Attitude on Practices

Below is an excerpt from an email I wrote, some thoughts about practices.  Thought it may be useful.


After reading your email, here are some thoughts to share with you on Om Mantra chanting.

Over the CNY period, I met a couple of lay buddhists and while chatting, we touched on the topic of practices. It turned out that one was learning the lam rim teaching while others were doing Om mantra chanting. So I quizzed them about their practices and asked them something. While we do all forms of practices, be it Mantra or Buddha name recitation, Buddha recollection, sutra recitation, meditation (Samatha or Vipassana) etc, we may want to consider how it is linked to our daily defilements and our learning of Dharma.

Let’s leave non Buddhist and nominal (Read: non-practising) Buddhist aside for now. When some people start attending Dharma classes, they get caught up with the knowledge of Buddhism and Dharma, but fail to see the application or link of Dharma in their daily lives. Then there are those who busy themselves with chanting, offering and even meditation without grounding themselves with the teachings. Sometimes, we may even do all forms of practices but not be able to link it with our lives, with our defilements, or rather, the reduction or removal of our defilements. Granted, these are phases that most people go through, but it is important not to get stuck in them.

Ask ourselves this simple question: How have my practices helped reduce the defilements? How does the four preliminaries help in the reduction?

Don’t start thinking of model answers. I know them. We all know them. We must ask honestly and answer honestly whether our present experience is actually so. If it is, we should (hopefully) know how it helped, and if it is not helping, we should also know why. That way we then know what other practices we lack, and need to do.

Sometimes we still do not know after reflection. Then we should seek our teacher for advice and guidance. Again honesty helps. If you give your teachers model situations, your teachers will only give you model answers. Give your teacher the actual situation you are in, and you are more likely to get the right advice for your problem.

Besides our practices, we should not forget the teachings of the Buddha. Again, we should strive to see the defilements, the wholesomeness and unwholesomeness in our daily lives, our interaction with people and our experience throughout the day. Then we should try to apply the teachings and see how our experiences and responses changes. That way the teachings become linked with our lives.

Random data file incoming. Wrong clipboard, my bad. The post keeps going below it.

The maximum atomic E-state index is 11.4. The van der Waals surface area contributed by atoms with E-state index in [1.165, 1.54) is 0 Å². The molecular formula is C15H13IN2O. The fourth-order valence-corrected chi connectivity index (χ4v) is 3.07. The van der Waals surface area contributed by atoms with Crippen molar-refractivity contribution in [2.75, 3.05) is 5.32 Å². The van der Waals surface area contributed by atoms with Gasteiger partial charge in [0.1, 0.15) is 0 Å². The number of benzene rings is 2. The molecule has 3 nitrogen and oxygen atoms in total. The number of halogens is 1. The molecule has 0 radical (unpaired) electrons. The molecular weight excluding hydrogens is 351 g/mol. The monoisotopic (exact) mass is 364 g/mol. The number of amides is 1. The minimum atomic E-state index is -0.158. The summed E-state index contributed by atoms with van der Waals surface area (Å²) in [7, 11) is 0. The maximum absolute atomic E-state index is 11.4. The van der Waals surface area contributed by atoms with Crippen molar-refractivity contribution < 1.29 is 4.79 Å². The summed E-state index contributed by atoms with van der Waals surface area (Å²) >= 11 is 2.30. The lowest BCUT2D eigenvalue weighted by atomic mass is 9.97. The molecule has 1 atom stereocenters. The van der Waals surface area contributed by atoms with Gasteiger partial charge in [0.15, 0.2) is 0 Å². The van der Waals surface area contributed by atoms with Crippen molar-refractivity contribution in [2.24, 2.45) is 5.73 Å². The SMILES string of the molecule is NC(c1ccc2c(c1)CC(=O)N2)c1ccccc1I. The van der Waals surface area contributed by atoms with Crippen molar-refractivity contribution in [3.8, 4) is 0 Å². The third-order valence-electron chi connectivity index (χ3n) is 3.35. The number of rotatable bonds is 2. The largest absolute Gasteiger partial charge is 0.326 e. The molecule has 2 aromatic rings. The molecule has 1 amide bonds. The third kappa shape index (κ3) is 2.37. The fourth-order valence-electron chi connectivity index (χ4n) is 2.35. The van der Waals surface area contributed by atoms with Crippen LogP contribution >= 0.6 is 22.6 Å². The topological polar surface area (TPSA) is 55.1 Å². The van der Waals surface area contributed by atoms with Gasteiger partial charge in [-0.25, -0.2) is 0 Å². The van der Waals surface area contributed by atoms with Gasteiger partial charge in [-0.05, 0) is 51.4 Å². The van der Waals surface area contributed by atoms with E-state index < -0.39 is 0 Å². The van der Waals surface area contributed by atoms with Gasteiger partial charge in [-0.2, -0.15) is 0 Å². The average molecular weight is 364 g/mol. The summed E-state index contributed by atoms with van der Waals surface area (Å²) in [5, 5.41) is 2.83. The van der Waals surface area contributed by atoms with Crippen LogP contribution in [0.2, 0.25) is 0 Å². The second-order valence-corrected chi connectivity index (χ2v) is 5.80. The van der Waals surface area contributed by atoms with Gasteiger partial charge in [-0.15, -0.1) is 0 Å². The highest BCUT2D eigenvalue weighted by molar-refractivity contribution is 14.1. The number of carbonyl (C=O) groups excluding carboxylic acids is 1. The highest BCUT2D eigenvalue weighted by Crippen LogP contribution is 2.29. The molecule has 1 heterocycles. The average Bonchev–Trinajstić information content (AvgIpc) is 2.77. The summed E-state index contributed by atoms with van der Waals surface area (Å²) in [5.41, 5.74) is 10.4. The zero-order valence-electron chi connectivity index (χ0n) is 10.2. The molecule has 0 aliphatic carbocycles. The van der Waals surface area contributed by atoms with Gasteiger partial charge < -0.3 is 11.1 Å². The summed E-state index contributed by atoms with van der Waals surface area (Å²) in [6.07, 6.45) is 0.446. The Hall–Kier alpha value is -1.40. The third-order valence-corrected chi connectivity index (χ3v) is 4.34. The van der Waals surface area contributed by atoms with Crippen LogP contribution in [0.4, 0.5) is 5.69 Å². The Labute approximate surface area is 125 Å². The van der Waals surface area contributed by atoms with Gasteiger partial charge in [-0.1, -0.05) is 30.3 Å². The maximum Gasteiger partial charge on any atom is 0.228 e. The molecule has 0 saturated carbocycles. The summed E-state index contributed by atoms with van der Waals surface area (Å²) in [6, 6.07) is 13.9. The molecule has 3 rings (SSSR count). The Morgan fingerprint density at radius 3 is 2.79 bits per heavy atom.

Further, the teachings ARE linked to our practices as well. Depending on the practices we do, we should know whether it is linked to one teaching or the other, whether it is a preliminary or primary practices, whether it is supportive to definitive. Take Om chanting or Dabeizhou chanting for example. As I understand it, both are linked to Great Compassion and Great Loving Kindness (usually flipped in Chinese: 大慈大悲). At the preliminary level, we chant, focusing only on the sound or the words. Doing this can helps us develop some form of concentration. If we only do this, it is better than not. But if we can move further to reflect on loving kindness and compassion, on why we should have both, and actually develop both, then it is better. Then when we chant either Om Mani Padme Hum or 大悲咒, we first immerse our mind (some like ‘heart’ better) with loving kindness and compassion, then proceed to chant, we slowly connect with the
teaching of loving kindness and compassion. We start to embody both qualities.

But being unenlightened, we are forgetful and selfish. So while we can embody both qualities while chanting, we forget soon after and think only of ourselves. So why 1M or for that matter, 1 billion? So that we strengthen these qualities in us through repetition and effort. It might as well be a trillion times or it can be just ONE. If we can embody these qualities with just one recitation, it does not matter. But most of us (like say, ALL of us unenlightened beings) cannot, so it is helpful to chant for long continuous durations. As Mike put it succinctly, the number of times don’t really matter. As I know it, what matters is whether we embody 大慈大悲.

If a person actively reflects on his body, speech and mind, and embodies 大慈大悲 within his three karma, then he is chanting Om Mani Padme Hum. An mp3 player can ‘chant’ a trillion times of it and be nowhere nearer or further from Buddhahood.

Remember, whether you 念(chant or recite) or 唸, you need to use your 心(heart or mind).

And again, Sadhu, Sadhu, Sadhu on all your endeavours on the path to Enlightenment!

With smiles & metta,

Shi Chuan Guan (Bhikshu)
aka ZhiXing

1 thought on “Attitude on Practices”

  1. Thanks Venerable, for the timely reminder on ‘form and substance’. Totally agree with you on your points in the posting.

    This led me to think about how at times we believe that we are a charitable bunch just because we dialed in during televised charity shows and ‘did our part’ to help others who are worse off than us (I’m definitely not suggesting that we don’t support such charitable causes). However, in our daily dealings with fellow human beings, we remain stoic (especially on public transport – MRT anyone?), with a frown rather than a smile on our faces. Charity can come in all forms, whether in terms of monetary assistance, or selfless volunteerism, or just hanging a smile on your face and sharing it with others. If we can understand the ‘essence’ of charity from its manifestations, than we’ll not confuse ‘form’ for ‘substance’.

    Happy days everyone! ; )

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